MVP Development for Startup
Here at 111 Minutes we work close with entrepreneurs and know why MVP development for startups is important. Why do startups practice MVP development? And how does it work? We will explain in this article.
A minimum viable product (MVP) has the core functionality of the product only. It has the main functions that allow the product to be deployed and used by testers, early adopters, and users. MVP isn’t a final or even beta version of the product. However, it still allows developers to check how many people use it and to get their feedback. MVP is important for startups and their potential investors. Funding a startup becomes easier when an investor sees that a MVP is used by people and that they like it since a startup can have a good idea and spend thousands of hours on its development, but people just don’t use its product.
MVP = minimum funds spent while maximum features implemented.
It has been mentioned that core functionality alone has to be implemented while developing MVP. But how are main functions chosen since there are hundreds of features that a product can have?
You must know exactly what problem your product solves, and features that solve this problem are core. If MVP development of a messenger is required, for example, the core functionality would be chatting. When chatting is implemented and used by people through MVP, you can then add video/photo sharing and profile pages for every user including many details (even how many pets they have and their nickname at high school). If ultra fast video/photo sharing is a killer feature of your product, it has to be implemented in the MVP. Other useful features not required in MVP functionality could be added later (like ability to share files with groups of certain people or adding friends).
When core functionality required for MVP development is chosen, everything about MVP development looks to be okay. But what can happen here (and it happens often) is that more functions are implemented than is required for MVP. Why does that happen? While everything in the scope of work is chosen in the beginning. Developers are asked to add one more feature that will make MVP be more useful, and it does. But “implementing only one more additional feature” repeats itself again and again. Every feature that must be implemented requires time and funds. The deadline stretches and spent funds increase. This can lead to several problems such as: the MVP releasing later with more functionality (deadline can be missed for months!); instead of developing MVP with the core functionality beta version of the product or even v1 is released and the whole product is developed without MVP (Deadline is missed); and finally, more and more functions are implemented to MVP and one day a startup runs out of funds when MVP isn’t ready.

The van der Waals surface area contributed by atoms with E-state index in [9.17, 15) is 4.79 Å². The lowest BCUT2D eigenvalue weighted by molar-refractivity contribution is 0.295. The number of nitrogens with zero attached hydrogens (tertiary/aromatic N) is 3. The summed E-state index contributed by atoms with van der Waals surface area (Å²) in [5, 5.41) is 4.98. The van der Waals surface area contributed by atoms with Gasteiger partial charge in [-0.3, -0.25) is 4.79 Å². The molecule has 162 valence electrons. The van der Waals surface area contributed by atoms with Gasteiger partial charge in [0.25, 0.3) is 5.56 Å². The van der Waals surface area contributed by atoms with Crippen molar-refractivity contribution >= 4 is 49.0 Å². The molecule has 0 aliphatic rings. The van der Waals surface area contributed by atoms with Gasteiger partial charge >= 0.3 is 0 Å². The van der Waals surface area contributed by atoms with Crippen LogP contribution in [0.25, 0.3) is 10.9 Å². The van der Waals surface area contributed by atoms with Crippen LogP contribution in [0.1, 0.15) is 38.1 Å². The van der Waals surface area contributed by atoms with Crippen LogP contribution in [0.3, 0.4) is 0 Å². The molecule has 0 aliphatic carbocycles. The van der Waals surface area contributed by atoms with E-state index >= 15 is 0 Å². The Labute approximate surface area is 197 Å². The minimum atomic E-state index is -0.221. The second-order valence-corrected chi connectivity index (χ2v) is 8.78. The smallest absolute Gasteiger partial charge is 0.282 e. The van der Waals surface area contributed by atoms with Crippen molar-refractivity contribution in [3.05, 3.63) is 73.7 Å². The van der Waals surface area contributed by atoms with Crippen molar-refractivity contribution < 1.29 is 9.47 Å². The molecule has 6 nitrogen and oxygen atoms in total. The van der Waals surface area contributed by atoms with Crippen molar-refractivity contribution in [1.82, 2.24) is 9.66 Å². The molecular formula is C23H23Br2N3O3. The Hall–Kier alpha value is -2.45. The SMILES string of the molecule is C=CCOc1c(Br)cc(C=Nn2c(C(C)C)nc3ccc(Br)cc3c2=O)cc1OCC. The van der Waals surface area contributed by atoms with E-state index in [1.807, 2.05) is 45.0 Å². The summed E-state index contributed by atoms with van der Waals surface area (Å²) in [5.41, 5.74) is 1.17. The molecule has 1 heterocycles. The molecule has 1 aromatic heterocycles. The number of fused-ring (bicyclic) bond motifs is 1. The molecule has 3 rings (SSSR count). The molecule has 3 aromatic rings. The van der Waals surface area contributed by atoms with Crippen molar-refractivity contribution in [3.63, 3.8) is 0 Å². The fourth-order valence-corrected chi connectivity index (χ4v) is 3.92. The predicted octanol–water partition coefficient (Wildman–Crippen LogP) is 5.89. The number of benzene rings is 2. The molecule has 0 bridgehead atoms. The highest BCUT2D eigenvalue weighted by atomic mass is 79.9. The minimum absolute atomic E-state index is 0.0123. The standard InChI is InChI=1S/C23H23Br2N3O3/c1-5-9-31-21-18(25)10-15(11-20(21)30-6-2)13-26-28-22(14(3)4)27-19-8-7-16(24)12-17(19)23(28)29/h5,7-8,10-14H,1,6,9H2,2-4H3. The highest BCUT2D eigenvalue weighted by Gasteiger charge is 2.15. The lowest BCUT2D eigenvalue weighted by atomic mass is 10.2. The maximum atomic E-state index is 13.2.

At 111 Minutes we talk to our clients and consider their ideas and new functions while developing an MVP for their startups. We discuss every feature and its priority for MVP. Some new functions are really required for MVP or they can be implemented instead of another feature. And features from MVP that must be replaced are implemented in later versions of the product (as well as other good ideas and must have features that are proposed by the client or our specialists). With this approach, startups get proper MVP to share with their early adopters, users, and investors.
One more awesome thing about MVP is the ability to track users’ behavior. What function is the most usable? What is less usable? Why? The last question you’ll have to answer by yourself, but two other questions can be answered by analytics implemented to MVP. This allows developers and startup owners to figure out what features must be changed or removed as well as to see what features are okay. Feel free to ask users why they use your product and what features they like and why.
Also, it allows you to see what functionality isn’t required in your product. As a result, further development of unrequired functionality wouldn’t happen. Time and money can be saved.
Some people are sure that MVP’s design doesn’t matter. To be honest, I thought the same way for some time. But MVP still has to have great design. Users must love the attractive appearance of your product from its early stages. If your product solves their problem and has good design, users will definitely tell their friends about it. Don’t hesitate to create unique designs that will differentiate your product and attract users.
So choose core functionality, work on design, check users’ behavior, and gain feedback. MVP will help lead you to a product that rocks.
Originally published at 111 Minutes Blog.